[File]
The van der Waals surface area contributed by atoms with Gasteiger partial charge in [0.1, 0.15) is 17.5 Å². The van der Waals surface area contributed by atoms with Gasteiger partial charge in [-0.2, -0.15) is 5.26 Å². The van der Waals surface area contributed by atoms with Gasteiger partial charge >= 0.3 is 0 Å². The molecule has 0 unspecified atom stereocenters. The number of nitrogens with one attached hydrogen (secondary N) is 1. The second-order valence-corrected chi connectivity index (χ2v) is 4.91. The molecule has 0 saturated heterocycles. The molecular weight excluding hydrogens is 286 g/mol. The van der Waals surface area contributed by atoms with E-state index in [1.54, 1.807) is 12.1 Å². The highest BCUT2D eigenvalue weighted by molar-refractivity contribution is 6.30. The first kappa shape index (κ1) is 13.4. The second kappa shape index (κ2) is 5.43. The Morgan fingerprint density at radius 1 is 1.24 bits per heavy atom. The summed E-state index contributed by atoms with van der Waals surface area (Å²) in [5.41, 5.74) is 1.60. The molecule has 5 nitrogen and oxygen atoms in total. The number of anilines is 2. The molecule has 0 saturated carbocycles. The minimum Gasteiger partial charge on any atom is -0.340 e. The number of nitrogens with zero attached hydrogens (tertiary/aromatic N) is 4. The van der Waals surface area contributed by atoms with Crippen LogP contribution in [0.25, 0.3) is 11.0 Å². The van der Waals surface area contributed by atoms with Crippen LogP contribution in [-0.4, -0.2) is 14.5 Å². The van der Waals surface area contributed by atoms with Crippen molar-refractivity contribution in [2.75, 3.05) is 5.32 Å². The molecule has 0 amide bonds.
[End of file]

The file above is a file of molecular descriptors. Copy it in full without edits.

The van der Waals surface area contributed by atoms with Gasteiger partial charge in [0.1, 0.15) is 17.5 Å². The van der Waals surface area contributed by atoms with Gasteiger partial charge in [-0.2, -0.15) is 5.26 Å². The van der Waals surface area contributed by atoms with Gasteiger partial charge >= 0.3 is 0 Å². The molecule has 0 unspecified atom stereocenters. The number of nitrogens with one attached hydrogen (secondary N) is 1. The second-order valence-corrected chi connectivity index (χ2v) is 4.91. The molecule has 0 saturated heterocycles. The molecular weight excluding hydrogens is 286 g/mol. The van der Waals surface area contributed by atoms with E-state index in [1.54, 1.807) is 12.1 Å². The highest BCUT2D eigenvalue weighted by molar-refractivity contribution is 6.30. The first kappa shape index (κ1) is 13.4. The second kappa shape index (κ2) is 5.43. The Morgan fingerprint density at radius 1 is 1.24 bits per heavy atom. The summed E-state index contributed by atoms with van der Waals surface area (Å²) in [5.41, 5.74) is 1.60. The molecule has 5 nitrogen and oxygen atoms in total. The number of anilines is 2. The molecule has 0 saturated carbocycles. The minimum Gasteiger partial charge on any atom is -0.340 e. The number of nitrogens with zero attached hydrogens (tertiary/aromatic N) is 4. The van der Waals surface area contributed by atoms with Crippen LogP contribution in [0.25, 0.3) is 11.0 Å². The van der Waals surface area contributed by atoms with Crippen LogP contribution in [-0.4, -0.2) is 14.5 Å². The van der Waals surface area contributed by atoms with Crippen molar-refractivity contribution in [2.75, 3.05) is 5.32 Å². The molecule has 0 amide bonds.